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10 steps for creating a single view of your business

Thor Olavsrud | April 7, 2017
Many data-driven enterprises are seeking a single view of their customer data, which is often siloed and fragmented. MongoDB has developed a 10-step methodology to help you cut through the data management complexity to create that single view.

"This is really one of the toughest stages to do," Keep says. "I have to tell it I'm one in the same person to get my points. That's where matching and merging comes in. You can use unique identifiers like credit card numbers: search on those fields to determine it's the same person. If you don't have that canonical data, or if there's a typo, you need to catch file attributes. You can cluster records together with similar attributes and start to make decisions about whether that's the same person or not. You can use tools to automate this process."

Machine learning could potentially play a role here.


Step 8: Architecture design

The architecture design step marks the beginning of the deployment phase of your single-view project.

"This is how we're physically going to deploy," Keep says. "It's about ensuring the underlying systems meet the performance goals and availability and security goals of the system."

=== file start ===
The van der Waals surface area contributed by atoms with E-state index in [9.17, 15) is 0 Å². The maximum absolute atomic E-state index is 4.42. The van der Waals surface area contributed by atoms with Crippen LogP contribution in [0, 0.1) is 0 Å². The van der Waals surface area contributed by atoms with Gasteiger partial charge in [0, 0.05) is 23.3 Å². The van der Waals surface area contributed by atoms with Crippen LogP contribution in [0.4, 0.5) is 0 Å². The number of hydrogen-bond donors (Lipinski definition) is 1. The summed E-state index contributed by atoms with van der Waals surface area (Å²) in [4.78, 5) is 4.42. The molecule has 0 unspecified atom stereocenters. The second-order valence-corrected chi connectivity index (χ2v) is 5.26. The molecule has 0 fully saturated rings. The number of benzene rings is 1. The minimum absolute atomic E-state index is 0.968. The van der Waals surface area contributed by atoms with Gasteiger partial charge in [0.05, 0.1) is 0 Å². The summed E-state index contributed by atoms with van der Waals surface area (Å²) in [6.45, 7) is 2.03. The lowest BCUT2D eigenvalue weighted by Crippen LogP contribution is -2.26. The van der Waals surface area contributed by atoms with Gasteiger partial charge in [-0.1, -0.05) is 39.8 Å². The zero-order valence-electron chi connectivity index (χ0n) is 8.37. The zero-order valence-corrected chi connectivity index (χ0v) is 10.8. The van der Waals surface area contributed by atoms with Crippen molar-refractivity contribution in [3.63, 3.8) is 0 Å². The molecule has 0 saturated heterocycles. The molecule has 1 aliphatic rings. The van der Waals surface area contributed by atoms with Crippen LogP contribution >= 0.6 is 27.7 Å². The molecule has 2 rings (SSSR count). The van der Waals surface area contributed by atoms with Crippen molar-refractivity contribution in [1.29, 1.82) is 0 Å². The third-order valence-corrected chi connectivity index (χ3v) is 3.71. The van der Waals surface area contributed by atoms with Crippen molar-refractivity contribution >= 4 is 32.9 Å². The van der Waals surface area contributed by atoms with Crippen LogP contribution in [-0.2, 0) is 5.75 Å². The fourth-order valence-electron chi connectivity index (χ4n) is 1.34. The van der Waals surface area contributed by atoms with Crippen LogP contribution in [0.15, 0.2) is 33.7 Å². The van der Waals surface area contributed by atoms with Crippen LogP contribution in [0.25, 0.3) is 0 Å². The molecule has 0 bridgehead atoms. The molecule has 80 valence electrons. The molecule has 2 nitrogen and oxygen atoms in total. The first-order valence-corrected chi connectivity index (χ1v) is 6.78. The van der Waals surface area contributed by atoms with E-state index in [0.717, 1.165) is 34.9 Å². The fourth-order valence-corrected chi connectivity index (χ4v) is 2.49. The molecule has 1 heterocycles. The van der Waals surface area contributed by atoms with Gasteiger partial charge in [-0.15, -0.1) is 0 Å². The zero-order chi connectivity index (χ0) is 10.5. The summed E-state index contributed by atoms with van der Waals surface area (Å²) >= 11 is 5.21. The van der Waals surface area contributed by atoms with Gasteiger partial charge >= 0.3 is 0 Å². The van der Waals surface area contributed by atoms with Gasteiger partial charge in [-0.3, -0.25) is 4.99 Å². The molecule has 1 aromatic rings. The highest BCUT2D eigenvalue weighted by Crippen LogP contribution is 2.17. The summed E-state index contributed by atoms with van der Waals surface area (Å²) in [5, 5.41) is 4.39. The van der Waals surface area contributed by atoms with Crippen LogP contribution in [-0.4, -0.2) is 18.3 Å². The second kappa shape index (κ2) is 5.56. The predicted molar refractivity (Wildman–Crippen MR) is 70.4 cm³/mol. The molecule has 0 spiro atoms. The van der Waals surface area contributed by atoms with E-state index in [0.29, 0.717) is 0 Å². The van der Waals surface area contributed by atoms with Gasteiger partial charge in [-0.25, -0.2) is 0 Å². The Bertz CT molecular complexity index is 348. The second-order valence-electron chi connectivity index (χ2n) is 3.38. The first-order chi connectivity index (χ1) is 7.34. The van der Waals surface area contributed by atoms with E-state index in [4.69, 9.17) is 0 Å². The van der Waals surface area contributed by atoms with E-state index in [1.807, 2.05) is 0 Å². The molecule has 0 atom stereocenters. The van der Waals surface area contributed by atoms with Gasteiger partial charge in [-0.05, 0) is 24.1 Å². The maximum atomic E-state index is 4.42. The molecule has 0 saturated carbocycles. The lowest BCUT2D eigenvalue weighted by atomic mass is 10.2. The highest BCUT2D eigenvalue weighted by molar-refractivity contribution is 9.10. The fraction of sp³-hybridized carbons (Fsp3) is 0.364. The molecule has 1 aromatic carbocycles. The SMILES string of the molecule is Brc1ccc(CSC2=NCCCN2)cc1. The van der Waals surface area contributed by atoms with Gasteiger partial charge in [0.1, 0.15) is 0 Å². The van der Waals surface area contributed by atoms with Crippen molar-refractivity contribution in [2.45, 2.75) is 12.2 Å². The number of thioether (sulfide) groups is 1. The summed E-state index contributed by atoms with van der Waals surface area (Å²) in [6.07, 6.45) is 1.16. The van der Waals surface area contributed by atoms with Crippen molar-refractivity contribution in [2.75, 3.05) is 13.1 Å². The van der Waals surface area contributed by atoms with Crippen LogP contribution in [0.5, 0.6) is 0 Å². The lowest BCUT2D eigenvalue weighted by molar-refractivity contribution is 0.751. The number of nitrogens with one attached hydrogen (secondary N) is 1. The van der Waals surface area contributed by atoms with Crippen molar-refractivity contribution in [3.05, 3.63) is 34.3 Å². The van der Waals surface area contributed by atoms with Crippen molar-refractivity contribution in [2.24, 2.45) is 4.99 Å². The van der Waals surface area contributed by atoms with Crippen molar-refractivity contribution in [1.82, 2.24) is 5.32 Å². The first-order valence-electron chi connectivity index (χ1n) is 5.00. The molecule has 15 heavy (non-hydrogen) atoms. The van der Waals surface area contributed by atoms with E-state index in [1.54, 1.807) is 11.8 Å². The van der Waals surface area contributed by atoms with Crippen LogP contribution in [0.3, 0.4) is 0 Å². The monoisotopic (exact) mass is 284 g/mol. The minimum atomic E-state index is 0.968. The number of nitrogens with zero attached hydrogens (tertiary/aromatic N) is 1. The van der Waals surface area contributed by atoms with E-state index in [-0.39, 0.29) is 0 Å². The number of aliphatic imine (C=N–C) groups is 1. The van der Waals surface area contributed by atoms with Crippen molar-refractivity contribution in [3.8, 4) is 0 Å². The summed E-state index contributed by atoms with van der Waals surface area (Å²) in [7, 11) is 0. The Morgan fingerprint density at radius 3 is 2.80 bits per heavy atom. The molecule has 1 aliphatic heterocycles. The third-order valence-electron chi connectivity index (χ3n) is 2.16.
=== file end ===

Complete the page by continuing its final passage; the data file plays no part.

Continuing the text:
In this step, you'll implement proper security protection for personally identifiable information (PII) and make certain the system is resilient to failures and outages.


Step 9: Modify the consuming systems

In this step, you'll look at the systems that consume the data and make sure the applications are pointing to the single view. In most cases, this means creating RESTful APIs from which applications can pull their data.


Step 10: Implement maintenance processes

No business systems are static. They're constantly changing as new processes are added or bugs are fixed. You might create the perfect data model, and it will remain so for five days until one of the source systems changes or breaks. That's why a flexible data model is key to getting your single-view project right. The data model needs to keep pace with rapidly changing source systems.

"Really, step 10 is a meta step," Keep says. "To maintain the single view, you need to go back through the previous nine steps and continuously update the data model. Step 10 is really a loop around the previous processes. You need change management processes in place so the single view remains current. The data steward is really the guardian of the source system. As new application functionality is rolled out, they need to be working with the single-view team to tell them about changes. It should be on-demand; the single-view team has to be ready to accommodate changes as they're made and the data stewards should be working closely with the development team."


Single view maturity model

Once you've gotten several single-view projects under your belt and feel comfortable with the methodology, you can become more ambitious with your vision.

"It's very tempting to try to boil the ocean, but it's more effective to go with a defined problem," Keep says.


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